Let's cut straight to it - there are only two reasons you would need to use high-speed flash sync:
to have an appropriately shallow depth-of-field,
to have a sufficiently high shutter speed to freeze action.
That's it. Just those two things. When you need shallow DoF, or a faster shutter speed than max sync speed, then you go to high-speed flash sync.
What HSS doesn't do - it doesn't allow you to overpower the sun. When you go to from normal flash mode (at or below max sync speed), into high-speed flash sync, then you lose Read more inside...
Going to High-Speed Flash sync, ie, over maximum flash sync speed, comes with a penalty - loss of flash power. This might be a crucial thing when we are shooting in really bright light, and need to match that with flash. So here's a solid recipe for when it makes most sense to go to high-speed flash sync / Auto FP.
High Speed Flash Sync makes most sense when you need either
- shallow depth-of-field, or
- fast shutter speeds,
- you have the flash power to spare.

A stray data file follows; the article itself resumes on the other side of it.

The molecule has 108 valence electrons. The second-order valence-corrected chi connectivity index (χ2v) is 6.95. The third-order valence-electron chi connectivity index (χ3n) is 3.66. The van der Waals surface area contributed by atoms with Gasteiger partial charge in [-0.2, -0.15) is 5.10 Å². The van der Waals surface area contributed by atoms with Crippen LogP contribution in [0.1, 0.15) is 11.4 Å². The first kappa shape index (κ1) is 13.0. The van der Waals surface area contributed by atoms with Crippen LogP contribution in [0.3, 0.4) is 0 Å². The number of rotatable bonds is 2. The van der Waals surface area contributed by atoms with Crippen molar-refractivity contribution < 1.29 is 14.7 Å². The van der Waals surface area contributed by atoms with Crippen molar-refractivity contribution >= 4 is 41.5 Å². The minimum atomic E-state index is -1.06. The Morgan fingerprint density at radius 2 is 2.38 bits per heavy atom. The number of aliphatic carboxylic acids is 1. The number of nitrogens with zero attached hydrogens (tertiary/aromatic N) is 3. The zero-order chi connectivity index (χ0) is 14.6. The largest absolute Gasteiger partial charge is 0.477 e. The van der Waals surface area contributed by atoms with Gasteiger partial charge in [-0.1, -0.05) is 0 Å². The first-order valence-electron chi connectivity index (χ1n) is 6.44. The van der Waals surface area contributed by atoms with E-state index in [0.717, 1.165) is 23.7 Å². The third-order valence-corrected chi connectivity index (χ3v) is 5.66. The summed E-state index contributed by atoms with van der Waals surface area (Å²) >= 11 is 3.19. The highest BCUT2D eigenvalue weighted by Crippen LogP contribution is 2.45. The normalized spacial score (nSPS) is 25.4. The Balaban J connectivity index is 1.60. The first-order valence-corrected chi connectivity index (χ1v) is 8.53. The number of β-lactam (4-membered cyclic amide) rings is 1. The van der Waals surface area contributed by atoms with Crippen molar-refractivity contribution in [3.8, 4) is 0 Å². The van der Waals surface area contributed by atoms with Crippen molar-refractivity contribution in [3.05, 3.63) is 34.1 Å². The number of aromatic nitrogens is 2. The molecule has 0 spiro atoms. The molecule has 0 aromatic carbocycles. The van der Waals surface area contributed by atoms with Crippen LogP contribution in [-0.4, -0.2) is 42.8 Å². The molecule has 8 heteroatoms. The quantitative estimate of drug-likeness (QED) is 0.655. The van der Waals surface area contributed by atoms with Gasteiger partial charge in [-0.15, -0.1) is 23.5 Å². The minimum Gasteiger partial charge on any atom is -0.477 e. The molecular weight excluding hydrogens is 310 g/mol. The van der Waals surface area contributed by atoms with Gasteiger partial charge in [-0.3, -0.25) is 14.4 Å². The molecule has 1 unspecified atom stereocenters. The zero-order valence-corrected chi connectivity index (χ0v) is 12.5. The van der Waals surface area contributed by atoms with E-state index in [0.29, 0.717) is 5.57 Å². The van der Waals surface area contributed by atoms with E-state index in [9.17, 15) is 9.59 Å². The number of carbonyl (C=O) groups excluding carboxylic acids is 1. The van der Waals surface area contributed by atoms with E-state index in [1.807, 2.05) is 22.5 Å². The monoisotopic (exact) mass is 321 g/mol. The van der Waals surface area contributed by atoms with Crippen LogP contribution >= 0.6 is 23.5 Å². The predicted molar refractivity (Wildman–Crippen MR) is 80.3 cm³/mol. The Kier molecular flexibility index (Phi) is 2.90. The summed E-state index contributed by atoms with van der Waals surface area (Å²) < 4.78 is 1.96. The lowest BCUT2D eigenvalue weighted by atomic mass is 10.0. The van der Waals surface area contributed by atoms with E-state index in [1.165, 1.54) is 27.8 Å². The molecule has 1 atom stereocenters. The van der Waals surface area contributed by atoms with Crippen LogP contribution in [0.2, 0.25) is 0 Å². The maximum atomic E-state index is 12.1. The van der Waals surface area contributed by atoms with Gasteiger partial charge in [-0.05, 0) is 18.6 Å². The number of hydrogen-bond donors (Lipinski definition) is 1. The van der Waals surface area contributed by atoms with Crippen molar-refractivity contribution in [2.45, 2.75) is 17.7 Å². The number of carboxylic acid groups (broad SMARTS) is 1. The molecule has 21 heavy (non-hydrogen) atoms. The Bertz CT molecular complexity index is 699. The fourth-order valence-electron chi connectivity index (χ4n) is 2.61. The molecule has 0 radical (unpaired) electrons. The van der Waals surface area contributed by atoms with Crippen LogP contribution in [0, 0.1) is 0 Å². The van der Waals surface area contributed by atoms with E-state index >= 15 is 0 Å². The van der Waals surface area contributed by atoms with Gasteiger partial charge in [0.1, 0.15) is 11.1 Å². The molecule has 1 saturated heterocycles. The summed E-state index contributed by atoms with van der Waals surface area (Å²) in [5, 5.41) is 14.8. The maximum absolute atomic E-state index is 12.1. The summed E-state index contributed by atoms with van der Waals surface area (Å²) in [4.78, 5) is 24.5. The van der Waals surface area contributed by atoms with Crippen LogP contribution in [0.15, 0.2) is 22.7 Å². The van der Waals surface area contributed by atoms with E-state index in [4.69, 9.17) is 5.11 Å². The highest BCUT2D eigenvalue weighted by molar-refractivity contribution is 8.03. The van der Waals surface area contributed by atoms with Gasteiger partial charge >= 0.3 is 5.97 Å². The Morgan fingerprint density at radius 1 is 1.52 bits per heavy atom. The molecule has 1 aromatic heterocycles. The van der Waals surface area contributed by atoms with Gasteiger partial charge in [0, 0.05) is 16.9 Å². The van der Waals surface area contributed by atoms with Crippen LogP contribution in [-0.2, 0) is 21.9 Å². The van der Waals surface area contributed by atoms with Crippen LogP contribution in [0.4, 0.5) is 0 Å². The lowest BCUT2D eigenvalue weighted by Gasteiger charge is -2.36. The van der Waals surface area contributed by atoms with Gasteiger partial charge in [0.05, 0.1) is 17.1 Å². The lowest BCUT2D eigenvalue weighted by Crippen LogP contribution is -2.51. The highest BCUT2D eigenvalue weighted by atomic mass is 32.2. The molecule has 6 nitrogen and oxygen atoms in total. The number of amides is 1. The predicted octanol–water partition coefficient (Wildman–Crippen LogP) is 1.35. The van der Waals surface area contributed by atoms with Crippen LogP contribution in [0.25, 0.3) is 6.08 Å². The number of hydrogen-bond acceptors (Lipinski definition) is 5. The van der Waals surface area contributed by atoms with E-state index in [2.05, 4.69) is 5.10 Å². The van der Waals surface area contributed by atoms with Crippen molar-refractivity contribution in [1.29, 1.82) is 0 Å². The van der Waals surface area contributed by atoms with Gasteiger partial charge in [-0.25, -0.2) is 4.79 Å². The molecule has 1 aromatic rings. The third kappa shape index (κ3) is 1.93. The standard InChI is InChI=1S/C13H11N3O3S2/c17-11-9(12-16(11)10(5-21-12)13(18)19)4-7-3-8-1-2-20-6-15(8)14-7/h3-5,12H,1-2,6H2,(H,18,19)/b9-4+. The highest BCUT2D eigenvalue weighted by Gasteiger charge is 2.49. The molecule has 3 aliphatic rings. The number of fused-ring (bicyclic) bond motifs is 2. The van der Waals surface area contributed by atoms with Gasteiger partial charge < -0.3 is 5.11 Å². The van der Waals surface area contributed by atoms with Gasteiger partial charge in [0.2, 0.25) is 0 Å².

As mentioned in the tutorial on high-speed flash sync (HSS), there is Read more inside...
using multiple speedlights with high-speed flash sync
This photo of Angelique, our model, was taken at 1/8000 @ f2 @ 100 ISO. Yes, an eight-thousand-th of a second. The accompanying wide aperture (with an ultra-wide angle lens), gives a unique look to the image. The shallow depth-of-field and high shutter speed are mutually dependent effects in shooting in bright light. Working with a fast shutter speed, brought us into high-speed flash sync (HSS) territory.
Do keep in mind that this shoot was more of a technical exercise to work through the settings and see how the flash behaves Read more inside...